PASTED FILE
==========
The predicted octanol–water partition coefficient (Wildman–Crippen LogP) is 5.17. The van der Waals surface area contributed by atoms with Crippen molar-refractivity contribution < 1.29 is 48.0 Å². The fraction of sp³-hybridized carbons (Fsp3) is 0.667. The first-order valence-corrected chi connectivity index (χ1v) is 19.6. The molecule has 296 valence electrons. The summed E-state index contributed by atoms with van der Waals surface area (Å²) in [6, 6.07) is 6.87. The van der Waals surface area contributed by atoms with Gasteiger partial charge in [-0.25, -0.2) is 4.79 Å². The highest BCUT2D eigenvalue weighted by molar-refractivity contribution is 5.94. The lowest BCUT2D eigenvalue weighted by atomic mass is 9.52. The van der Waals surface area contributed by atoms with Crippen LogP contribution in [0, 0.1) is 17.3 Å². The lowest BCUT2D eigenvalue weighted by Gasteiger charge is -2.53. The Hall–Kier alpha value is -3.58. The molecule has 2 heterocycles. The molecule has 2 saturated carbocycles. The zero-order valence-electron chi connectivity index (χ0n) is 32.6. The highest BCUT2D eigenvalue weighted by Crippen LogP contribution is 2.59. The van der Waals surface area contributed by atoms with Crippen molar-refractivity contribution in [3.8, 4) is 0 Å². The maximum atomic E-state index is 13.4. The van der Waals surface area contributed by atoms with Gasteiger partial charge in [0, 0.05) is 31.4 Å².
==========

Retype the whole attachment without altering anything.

The predicted octanol–water partition coefficient (Wildman–Crippen LogP) is 5.17. The van der Waals surface area contributed by atoms with Crippen molar-refractivity contribution < 1.29 is 48.0 Å². The fraction of sp³-hybridized carbons (Fsp3) is 0.667. The first-order valence-corrected chi connectivity index (χ1v) is 19.6. The molecule has 296 valence electrons. The summed E-state index contributed by atoms with van der Waals surface area (Å²) in [6, 6.07) is 6.87. The van der Waals surface area contributed by atoms with Gasteiger partial charge in [-0.25, -0.2) is 4.79 Å². The highest BCUT2D eigenvalue weighted by molar-refractivity contribution is 5.94. The lowest BCUT2D eigenvalue weighted by atomic mass is 9.52. The van der Waals surface area contributed by atoms with Crippen LogP contribution in [0, 0.1) is 17.3 Å². The lowest BCUT2D eigenvalue weighted by Gasteiger charge is -2.53. The Hall–Kier alpha value is -3.58. The molecule has 2 heterocycles. The molecule has 2 saturated carbocycles. The zero-order valence-electron chi connectivity index (χ0n) is 32.6. The highest BCUT2D eigenvalue weighted by Crippen LogP contribution is 2.59. The van der Waals surface area contributed by atoms with Crippen molar-refractivity contribution in [3.8, 4) is 0 Å². The maximum atomic E-state index is 13.4. The van der Waals surface area contributed by atoms with Gasteiger partial charge in [0, 0.05) is 31.4 Å².